However, the process has drawbacks, the biggest of which is its tendency towards verbosity. In order to not break other tests in a suite, you need to store the original attributes of the module and set them again after excercising the SUT. And to make sure the module _will_ be fixed you need a try-finally clause. With more than one modules this can lead to a several headache.

So, driven mad by a need to write 40-line test method excercising 4-liner, I imagined a dream-interface for that. What I came up with, besides the module-mocking power offered a mocha-like interface for mocking other objects as well. I have to say, I'm pretty damn proud of the result.

class Automaton(object):


def save_in_png(self, filename):
f = open('/tmp/', "w")
subprocess.check_call(['dot', '-Tpng', '-o', filename, '/tmp/'])

class AutomatonTest(unittest.TestCase):


def test_save_in_png(self):

a = Automaton({(1, 'a'): [2, 3], (2, 'b'): [3]}, 1, [2, 3])
mock = Mocker(self)
mockfile = mock.object('file').expects('write', args=['beetle']).expects('close')
args=[['dot', '-Tpng', '-o', 'ladybird', '/tmp/']])
args=['/tmp/', 'w'],
mock.method(a, 'as_dot', args=[], returns='beetle'), 'ladybird')

If the test fails, the mocker tries to be helpful again:

Traceback (most recent call last):
File "", line 77, in test_save_in_png, 'biedronka')
File "/Users/konrad/dev/sandbox/automata/", line 73, in run
'Calls listing of %s fails: \nactual: %s\nexpected: %s' % (key, pretty(invoke_dict['actual_calls']), pretty(invoke_dict['expected_calls'])))
AssertionError: Calls listing of file.close fails:
actual: <No calls>
expected: file.close()

Friday, 2 November 2007

GraphViz fun

I'm writing a tiny toy project involving automata, which was a good excuse to learn the dot language finally. I used GraphViz couple of times before and was very fond of it. After trying out several approaches I decided to put down all things I needed in order to get my automata graphs render as needed. These were:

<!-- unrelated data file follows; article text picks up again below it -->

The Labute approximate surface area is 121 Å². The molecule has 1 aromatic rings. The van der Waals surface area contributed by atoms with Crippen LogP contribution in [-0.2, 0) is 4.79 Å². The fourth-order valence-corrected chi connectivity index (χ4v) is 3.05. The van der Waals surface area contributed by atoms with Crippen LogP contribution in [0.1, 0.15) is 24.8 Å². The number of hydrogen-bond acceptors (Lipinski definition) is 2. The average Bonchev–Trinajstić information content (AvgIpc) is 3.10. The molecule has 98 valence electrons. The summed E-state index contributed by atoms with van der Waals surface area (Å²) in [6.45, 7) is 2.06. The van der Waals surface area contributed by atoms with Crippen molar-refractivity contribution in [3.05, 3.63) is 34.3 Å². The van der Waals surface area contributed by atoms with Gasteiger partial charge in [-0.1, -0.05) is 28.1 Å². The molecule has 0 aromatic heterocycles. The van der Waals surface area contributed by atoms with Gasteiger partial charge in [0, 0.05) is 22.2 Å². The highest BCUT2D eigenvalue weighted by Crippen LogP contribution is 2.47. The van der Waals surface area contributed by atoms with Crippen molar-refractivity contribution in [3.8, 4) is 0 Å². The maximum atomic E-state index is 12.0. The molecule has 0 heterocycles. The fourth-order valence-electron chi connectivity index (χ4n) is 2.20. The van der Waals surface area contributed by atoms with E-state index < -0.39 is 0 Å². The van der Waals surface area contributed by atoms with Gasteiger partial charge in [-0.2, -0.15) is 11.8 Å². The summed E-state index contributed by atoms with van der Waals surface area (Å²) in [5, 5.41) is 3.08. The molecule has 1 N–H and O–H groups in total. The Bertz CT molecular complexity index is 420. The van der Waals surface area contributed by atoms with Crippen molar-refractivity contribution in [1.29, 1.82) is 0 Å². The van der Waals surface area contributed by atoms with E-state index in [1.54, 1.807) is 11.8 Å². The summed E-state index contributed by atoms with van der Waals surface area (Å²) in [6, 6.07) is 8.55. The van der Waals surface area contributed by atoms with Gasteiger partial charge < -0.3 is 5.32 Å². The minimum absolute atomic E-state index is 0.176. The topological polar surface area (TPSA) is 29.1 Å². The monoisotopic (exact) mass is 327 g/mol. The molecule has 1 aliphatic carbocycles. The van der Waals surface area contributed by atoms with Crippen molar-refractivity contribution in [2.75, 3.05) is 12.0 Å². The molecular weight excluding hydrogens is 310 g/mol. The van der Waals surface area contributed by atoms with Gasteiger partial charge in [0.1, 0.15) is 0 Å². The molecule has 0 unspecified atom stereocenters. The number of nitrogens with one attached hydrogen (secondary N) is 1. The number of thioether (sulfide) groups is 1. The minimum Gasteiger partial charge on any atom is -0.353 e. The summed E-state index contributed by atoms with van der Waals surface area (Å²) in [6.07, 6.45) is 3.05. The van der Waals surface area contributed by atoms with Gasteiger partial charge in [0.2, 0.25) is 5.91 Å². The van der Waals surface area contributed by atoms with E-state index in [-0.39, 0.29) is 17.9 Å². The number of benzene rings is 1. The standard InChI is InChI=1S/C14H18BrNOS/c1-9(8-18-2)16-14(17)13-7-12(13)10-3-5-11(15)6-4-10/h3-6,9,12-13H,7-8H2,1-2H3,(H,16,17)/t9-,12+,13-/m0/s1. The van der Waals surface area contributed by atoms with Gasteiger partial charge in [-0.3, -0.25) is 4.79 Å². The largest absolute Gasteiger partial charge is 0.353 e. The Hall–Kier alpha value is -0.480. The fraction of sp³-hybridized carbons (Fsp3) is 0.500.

1. Print the epsilon character.
  2. Switch the orientation to horizontal (it's vertical by default).
  3. Render a double circle node.
  4. Render several graphs in a single plot.
  5. Have invisible nodes.
  6. Have invisible edges.

Having all this before my eyes, it became obvious that the only way to learn how to do it is by example, which is exactly what entered in google. I found this amazing flickr set with examples addressing almost all my problems. So here are the answers:

Print the epsilon character.
You can use html entities in your labels
Switch the orientation to horizontal.
Pass the directive rankdir=LR
Render a double circle node.
node [shape=doublecircle]
Render several graphs in a single plot.
This one was actually not a problem at all - if your nodes don't connect, you get an unconnected graph
Have invisible nodes.
node [shape=plaintext label=""]
Have invisible edges.